How the BOC helped “Zeelandia”

National Police inactivity Kyiv region

The atmosphere of Amsterdam, small brick houses and canals, smiling workers and the sweet smell of chocolate – this is what the office of Zeelandia company, a subsidiary of a Dutch company specializing in production of ingredients for the bakery and confectionery industry welcomes its visitors with. Producing about 700 tons of products per year, the company exports dry mixes, confectionery glazes and jams to Romania, Poland, India, Belarus and the Caucasus.
Zeelandia has been working in Ukraine for 18 years, paying taxes and creating jobs. We help our customers, Ukrainian manufacturers of finished products, to increase competitiveness: we train, get them familiar with leading technologies, introduce new product categories. “For example, today a chocolate muffin is a product familiar to every Ukrainian. However, many years ago we were the first to bring the mixture to Ukraine for its preparation”, says Zeelandia CEO Andrii Vasylenko.
Most of the company’s products are made from Ukrainian ingredients, but the share of import is quite high. The company often has to deal with the customs. The first complaint the company filed with the Business Ombudsman Council (BOC) back in 2015 concerned customs issues. When importing goods, the company submitted a package of necessary documents for registration of goods, but customs officers did not agree with the declared cost of products. They adjusted the customs value of goods, so the company had to pay a higher duty. Disagreeing with the actions of Kyiv Customs, the company approached the BOC.
“After examining the case file, the Business Ombudsman Council upheld the company’s position and recommended that the customs authority check whether the adjustment of the customs clearance amount was legal. The customs authority quite quickly responded to the BOC’s request and cancelled the decision on customs value adjustment, ” a BOC investigator Oleksandr Khomenko commented on the case. 
For the second time, Zeelandia appealed to the BOC in 2020 with a complaint about inaction of law enforcers. The truck of the enterprise got into road accident with several vehicles. The accident was not through the fault of the truck driver, but the car was severely damaged. To reimburse them with the help of an insurance company, the company had to obtain a respective accident protocol from the National Police. However, law enforcement officers delayed its issuance. Despite numerous complaints of the Complainant, the public authority did not respond. That is why the company had to file a complaint to the BOC.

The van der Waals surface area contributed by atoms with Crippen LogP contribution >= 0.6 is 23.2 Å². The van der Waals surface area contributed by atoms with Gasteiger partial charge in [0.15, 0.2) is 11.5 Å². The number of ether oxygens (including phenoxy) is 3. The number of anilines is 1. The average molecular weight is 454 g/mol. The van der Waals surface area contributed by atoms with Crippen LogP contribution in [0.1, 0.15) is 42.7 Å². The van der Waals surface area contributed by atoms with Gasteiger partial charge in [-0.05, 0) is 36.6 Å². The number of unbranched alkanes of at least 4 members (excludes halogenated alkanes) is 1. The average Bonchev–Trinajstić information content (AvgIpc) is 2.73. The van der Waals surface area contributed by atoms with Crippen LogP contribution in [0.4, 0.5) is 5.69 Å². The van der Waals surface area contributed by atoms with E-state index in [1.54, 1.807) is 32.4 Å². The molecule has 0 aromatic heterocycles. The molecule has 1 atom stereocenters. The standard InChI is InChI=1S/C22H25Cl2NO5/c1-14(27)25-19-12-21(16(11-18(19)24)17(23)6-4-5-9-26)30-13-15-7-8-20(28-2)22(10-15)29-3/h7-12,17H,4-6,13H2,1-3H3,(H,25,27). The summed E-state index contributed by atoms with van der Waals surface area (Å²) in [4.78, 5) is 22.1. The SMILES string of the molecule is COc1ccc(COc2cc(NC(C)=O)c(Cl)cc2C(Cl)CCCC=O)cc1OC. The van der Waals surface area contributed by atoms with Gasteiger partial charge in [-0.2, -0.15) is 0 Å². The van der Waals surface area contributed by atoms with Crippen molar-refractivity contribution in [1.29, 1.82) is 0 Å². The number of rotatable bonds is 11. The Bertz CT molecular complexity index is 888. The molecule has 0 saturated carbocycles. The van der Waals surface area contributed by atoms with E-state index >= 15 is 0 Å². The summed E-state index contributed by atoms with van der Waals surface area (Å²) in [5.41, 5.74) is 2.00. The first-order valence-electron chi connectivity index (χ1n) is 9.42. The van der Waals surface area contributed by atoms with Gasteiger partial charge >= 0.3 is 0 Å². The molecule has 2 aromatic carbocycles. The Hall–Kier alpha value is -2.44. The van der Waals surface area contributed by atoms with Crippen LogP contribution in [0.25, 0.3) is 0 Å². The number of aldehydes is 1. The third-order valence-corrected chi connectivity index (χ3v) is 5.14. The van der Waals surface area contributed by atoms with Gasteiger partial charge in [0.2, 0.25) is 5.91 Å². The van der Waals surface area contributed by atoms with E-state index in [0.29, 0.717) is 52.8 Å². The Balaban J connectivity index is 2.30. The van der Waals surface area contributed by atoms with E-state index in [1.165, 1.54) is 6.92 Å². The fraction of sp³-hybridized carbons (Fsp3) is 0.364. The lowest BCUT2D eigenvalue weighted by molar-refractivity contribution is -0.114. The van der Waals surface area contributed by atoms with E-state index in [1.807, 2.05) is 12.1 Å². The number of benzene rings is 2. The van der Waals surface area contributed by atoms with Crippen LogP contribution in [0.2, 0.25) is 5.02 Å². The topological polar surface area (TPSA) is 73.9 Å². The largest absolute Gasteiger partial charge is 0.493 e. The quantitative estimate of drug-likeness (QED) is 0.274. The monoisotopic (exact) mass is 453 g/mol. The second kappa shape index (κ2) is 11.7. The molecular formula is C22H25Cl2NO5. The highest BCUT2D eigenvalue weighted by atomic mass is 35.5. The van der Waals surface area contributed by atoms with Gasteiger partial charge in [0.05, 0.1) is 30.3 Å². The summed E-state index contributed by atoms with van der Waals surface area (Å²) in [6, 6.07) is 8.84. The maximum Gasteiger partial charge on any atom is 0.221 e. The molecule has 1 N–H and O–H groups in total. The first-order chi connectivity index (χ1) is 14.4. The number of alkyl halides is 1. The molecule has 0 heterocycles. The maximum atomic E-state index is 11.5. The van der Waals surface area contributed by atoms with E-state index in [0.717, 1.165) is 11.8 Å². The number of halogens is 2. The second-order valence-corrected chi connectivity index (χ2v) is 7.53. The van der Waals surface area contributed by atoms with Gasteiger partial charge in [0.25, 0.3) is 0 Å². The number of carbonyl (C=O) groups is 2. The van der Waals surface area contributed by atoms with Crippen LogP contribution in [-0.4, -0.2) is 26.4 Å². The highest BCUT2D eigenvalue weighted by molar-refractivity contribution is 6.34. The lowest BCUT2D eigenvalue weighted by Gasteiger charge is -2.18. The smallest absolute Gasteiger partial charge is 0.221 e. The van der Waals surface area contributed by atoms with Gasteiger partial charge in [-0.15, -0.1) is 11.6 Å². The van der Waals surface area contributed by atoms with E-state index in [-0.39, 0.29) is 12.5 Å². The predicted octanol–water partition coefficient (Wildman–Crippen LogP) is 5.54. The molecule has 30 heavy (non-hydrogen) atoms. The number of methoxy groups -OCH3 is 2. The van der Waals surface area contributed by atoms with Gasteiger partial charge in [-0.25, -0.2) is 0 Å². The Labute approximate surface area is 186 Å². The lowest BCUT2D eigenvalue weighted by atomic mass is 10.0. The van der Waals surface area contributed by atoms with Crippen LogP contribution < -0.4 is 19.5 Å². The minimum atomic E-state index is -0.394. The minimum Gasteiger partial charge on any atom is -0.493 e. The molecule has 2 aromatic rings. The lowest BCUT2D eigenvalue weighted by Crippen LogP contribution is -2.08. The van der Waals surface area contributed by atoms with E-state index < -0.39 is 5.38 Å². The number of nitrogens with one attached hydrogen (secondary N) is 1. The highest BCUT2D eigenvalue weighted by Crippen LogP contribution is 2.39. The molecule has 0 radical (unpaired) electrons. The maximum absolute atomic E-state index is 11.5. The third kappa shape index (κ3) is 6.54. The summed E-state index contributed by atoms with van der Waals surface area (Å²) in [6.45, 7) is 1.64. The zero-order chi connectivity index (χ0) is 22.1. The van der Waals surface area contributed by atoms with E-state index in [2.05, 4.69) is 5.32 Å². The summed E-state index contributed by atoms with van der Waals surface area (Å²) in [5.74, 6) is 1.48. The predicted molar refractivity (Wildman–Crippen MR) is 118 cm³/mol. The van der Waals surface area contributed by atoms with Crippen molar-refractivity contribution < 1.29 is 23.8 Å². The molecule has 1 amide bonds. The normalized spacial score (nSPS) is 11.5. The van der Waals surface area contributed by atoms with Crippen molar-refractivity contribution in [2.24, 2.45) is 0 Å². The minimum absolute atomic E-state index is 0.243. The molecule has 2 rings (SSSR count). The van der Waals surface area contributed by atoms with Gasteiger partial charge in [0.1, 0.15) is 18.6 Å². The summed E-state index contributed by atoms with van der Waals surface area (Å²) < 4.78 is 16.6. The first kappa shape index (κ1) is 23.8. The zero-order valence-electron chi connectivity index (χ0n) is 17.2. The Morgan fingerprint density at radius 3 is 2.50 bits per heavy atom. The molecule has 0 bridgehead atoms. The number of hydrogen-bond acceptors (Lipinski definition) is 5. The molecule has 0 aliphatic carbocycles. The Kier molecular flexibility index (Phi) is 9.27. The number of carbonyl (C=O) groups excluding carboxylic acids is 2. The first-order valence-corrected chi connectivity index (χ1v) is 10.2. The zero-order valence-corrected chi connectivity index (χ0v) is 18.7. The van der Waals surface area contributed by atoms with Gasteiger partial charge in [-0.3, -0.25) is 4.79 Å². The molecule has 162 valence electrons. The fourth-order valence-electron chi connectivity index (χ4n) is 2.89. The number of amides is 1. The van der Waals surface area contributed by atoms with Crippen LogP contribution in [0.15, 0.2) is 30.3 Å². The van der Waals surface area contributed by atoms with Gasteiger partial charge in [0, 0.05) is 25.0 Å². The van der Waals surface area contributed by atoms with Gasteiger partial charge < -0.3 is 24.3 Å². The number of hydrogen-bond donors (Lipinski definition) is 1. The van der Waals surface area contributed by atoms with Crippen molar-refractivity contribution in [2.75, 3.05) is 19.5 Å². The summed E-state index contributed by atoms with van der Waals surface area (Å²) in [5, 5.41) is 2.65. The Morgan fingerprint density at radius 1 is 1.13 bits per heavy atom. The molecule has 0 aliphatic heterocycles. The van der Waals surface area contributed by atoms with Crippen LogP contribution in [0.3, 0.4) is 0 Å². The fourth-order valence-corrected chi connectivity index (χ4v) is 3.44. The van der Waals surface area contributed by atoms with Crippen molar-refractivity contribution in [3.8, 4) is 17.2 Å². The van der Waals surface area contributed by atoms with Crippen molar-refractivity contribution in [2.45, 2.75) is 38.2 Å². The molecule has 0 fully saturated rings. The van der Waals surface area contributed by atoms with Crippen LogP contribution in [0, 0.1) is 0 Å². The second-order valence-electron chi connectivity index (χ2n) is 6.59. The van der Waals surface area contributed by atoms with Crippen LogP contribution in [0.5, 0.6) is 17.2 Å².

“The BOC asked to arrange a meeting with the law enforcement agency top management and stressed the need to finalize the protocol. The Complainant soon informed that the problem had been solved”, said Olena Kutsai, a BOC investigator.
Andriy summarized cooperation with the BOC as follows: “We thank the investigators involved in consideration of cases. It was very important for us to have support at that stage in relations with state bodies, state institutions and this resulted in a positive outcome, including adoption of positive investment decisions in the future in the development of our business”.
Every year, the Business Ombudsman Council receives over 1,500 complaints from entrepreneurs about violations of state bodies. Every seventh complaint comes from a business with foreign investment. To protect interests of companies operating in Ukraine, the Business Ombudsman Council ensures that civil servants follow the rules and abide the law properly. The institution works both on individual complaints of entrepreneurs and on solving systemic business problems, so that eventually the Ukrainian economy could become more attractive for both Ukrainian and foreign investors.

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